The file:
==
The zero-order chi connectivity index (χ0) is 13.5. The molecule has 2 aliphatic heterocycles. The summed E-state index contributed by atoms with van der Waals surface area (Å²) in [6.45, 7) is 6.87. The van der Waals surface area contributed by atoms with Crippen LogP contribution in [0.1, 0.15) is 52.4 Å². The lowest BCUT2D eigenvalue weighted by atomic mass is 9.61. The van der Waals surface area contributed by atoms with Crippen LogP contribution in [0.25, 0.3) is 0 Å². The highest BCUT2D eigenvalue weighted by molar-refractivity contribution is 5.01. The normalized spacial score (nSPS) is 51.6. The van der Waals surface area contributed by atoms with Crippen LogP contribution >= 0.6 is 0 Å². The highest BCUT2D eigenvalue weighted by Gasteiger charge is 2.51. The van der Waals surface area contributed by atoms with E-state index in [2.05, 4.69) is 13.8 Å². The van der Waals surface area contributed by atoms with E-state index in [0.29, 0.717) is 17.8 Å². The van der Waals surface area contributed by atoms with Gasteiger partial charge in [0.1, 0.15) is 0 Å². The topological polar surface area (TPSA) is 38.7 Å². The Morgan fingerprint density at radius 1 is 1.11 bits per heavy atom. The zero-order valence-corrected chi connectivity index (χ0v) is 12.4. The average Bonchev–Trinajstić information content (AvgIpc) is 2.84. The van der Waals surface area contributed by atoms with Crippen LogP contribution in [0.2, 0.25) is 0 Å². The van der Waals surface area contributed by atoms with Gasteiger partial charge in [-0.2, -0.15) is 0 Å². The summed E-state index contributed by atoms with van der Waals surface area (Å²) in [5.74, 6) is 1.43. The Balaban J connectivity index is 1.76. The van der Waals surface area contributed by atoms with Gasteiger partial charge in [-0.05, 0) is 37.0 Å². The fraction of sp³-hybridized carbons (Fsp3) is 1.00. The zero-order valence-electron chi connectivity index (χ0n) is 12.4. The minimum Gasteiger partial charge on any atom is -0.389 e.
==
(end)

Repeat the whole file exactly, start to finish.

The zero-order chi connectivity index (χ0) is 13.5. The molecule has 2 aliphatic heterocycles. The summed E-state index contributed by atoms with van der Waals surface area (Å²) in [6.45, 7) is 6.87. The van der Waals surface area contributed by atoms with Crippen LogP contribution in [0.1, 0.15) is 52.4 Å². The lowest BCUT2D eigenvalue weighted by atomic mass is 9.61. The van der Waals surface area contributed by atoms with Crippen LogP contribution in [0.25, 0.3) is 0 Å². The highest BCUT2D eigenvalue weighted by molar-refractivity contribution is 5.01. The normalized spacial score (nSPS) is 51.6. The van der Waals surface area contributed by atoms with Crippen LogP contribution >= 0.6 is 0 Å². The highest BCUT2D eigenvalue weighted by Gasteiger charge is 2.51. The van der Waals surface area contributed by atoms with E-state index in [2.05, 4.69) is 13.8 Å². The van der Waals surface area contributed by atoms with E-state index in [0.29, 0.717) is 17.8 Å². The van der Waals surface area contributed by atoms with Gasteiger partial charge in [0.1, 0.15) is 0 Å². The topological polar surface area (TPSA) is 38.7 Å². The Morgan fingerprint density at radius 1 is 1.11 bits per heavy atom. The zero-order valence-corrected chi connectivity index (χ0v) is 12.4. The average Bonchev–Trinajstić information content (AvgIpc) is 2.84. The van der Waals surface area contributed by atoms with Crippen LogP contribution in [0.2, 0.25) is 0 Å². The van der Waals surface area contributed by atoms with Gasteiger partial charge in [-0.2, -0.15) is 0 Å². The summed E-state index contributed by atoms with van der Waals surface area (Å²) in [5.74, 6) is 1.43. The Balaban J connectivity index is 1.76. The van der Waals surface area contributed by atoms with Gasteiger partial charge in [-0.05, 0) is 37.0 Å². The fraction of sp³-hybridized carbons (Fsp3) is 1.00. The zero-order valence-electron chi connectivity index (χ0n) is 12.4. The minimum Gasteiger partial charge on any atom is -0.389 e.